Another memory with doll therapy is completely opposite: An agitated woman refused the doll by grabbing it from my arms and throwing it against the wall. My approach to her was the same–I asked if she would help me—but doll therapy was not for her.
Refusing to hold the doll is absolutely fine. Don’t ever try to persuade or force someone to accept a doll. Find another strategy to reduce stress and agitation. One-size does NOT fit all when it comes to dementia.
Whether an individual is living at home or resides in a facility, doll therapy can provide the following benefits:
- Reminder of wonderful years past, when providing care to one’s own children;
- Help Increase sense of purpose–feeling needed and productive;
- Bring structure into daily routine;
- Provide sense of responsibility again;
- Initiate speech in a person who is not verbalizing any more;
- End feelings of boredom or uselessness;
- Calm feelings of anger, fear, loneliness, agitation, or depression;
- Serve as an attention-getter;
- Create a positive distraction from a potential harmful or dangerous event;
- Be a tool for social interaction;
- Reestablish nurturing feelings;
- Provide hours of hugs, smiles, laughter, and feelings of love;
- Reduce wandering or other repetitive behaviors;
- Decrease antipsychotic medications and or dosage.
I absolutely love Kayla for several reasons:
- She is lifelike: So many other dolls LOOK and FEEL like dolls for children–they are FAKE and not appropriate for adults. I believe this is where the “infantile and demeaning” comes in. If I saw my own mom with an obvious kid’s toy doll, I’d be upset too. Kayla has soft, smooth skin, and weighted body and head that require support. She is an APPROPRIATE dementia therapy doll. She wears real newborn clothes (*** I strongly suggest purchasing additional outfits, blankets, and accessories for Kayla so activities such as changing, sorting, folding, hanging up, and putting away might also be enjoyed).
- Kayla is a great investment: She is well-made, sturdy and easy to keep clean. The cost is affordable and worth the benefits I personally witness every single day in my work. To date, I have purchased 3 Kayla dolls for the residents in my memory care community. They love Kayla–she feels right in their arms–and she isn’t viewed as a play thing. As a result of doll therapy, my residents and I have reminisced about numerous topics, including pregnancy, choosing baby names, Christening, preparing bottles, doing laundry, folding and ironing clothes, cooking meals, teaching children to walk, talk, and ride a bike, sending children to school, Christmas traditions, family reunions, birthday parties, family vacations, nursery rhymes, children’s songs, favorite children’s pets, siblings, parenting philosophies… and the possibilities go on and on. Keeping minds sharp enhances quality of life!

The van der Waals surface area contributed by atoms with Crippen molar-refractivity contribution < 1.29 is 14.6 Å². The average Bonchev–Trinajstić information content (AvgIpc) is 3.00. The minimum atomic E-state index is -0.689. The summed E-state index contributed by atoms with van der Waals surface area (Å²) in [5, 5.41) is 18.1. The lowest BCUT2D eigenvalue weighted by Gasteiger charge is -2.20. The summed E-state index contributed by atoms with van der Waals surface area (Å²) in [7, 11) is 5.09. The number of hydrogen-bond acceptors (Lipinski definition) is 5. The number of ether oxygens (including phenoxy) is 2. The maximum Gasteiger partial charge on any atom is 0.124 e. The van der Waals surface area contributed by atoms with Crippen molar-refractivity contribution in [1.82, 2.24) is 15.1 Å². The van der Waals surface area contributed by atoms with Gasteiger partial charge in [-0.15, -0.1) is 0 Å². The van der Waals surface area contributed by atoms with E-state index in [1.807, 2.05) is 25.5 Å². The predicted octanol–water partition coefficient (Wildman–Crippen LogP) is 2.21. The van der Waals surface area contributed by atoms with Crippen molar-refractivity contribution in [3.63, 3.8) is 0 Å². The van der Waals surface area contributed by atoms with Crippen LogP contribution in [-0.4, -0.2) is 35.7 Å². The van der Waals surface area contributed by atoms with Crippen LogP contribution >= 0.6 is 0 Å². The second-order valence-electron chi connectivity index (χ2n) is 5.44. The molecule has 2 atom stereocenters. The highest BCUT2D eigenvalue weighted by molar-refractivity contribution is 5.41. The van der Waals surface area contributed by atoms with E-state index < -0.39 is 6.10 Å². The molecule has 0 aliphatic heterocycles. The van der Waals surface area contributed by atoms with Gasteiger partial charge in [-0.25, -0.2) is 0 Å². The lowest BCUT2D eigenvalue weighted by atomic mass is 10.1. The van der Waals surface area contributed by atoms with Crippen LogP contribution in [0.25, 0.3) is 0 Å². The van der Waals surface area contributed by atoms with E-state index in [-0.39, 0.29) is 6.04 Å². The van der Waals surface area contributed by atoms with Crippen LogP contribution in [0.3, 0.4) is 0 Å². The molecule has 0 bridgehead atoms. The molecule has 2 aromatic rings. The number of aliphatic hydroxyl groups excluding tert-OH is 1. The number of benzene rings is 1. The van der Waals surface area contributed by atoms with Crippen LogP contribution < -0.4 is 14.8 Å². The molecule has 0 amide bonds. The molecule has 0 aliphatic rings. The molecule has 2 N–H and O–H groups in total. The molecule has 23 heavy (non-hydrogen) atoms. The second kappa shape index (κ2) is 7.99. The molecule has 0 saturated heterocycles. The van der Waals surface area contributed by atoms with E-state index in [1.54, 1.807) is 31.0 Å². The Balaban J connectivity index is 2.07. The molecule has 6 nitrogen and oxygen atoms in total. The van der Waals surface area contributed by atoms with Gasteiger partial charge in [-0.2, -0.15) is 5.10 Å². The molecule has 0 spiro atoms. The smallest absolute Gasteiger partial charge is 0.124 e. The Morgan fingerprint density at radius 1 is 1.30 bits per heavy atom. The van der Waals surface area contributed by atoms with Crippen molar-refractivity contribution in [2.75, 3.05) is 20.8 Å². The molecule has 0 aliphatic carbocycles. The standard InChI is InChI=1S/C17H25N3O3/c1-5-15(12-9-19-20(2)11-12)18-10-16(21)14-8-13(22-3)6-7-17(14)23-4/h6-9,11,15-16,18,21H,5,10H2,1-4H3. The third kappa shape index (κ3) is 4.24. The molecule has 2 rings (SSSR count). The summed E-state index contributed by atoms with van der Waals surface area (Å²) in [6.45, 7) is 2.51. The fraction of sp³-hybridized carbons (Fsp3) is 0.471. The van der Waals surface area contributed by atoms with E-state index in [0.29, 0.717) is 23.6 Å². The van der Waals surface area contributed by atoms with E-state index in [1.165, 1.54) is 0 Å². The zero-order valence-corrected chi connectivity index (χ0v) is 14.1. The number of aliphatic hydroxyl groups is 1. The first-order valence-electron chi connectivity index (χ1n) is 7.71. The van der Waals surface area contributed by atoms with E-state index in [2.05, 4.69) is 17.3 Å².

- Doll Therapy, when done correctly (as mentioned above), produces positive results in many individuals with dementia. As a caregiver and manager of caregivers, I believe in using doll therapy as part of a daily routine. People with dementia require quite a strict routine–they have spent their whole lives working at jobs, caring for children, writing books, traveling, serving their communities, raising grandchildren, etc. Routine can reduce negative behaviors. Doll therapy provides the perfect way to tell a person “I need your help, I respect your experience and wisdom, I value you as a person and a friend, and I need you!”
Bottom Line: If you are seriously considering doll therapy, Kayla is an excellent choice!
Please leave any questions or comments below.
All the Best,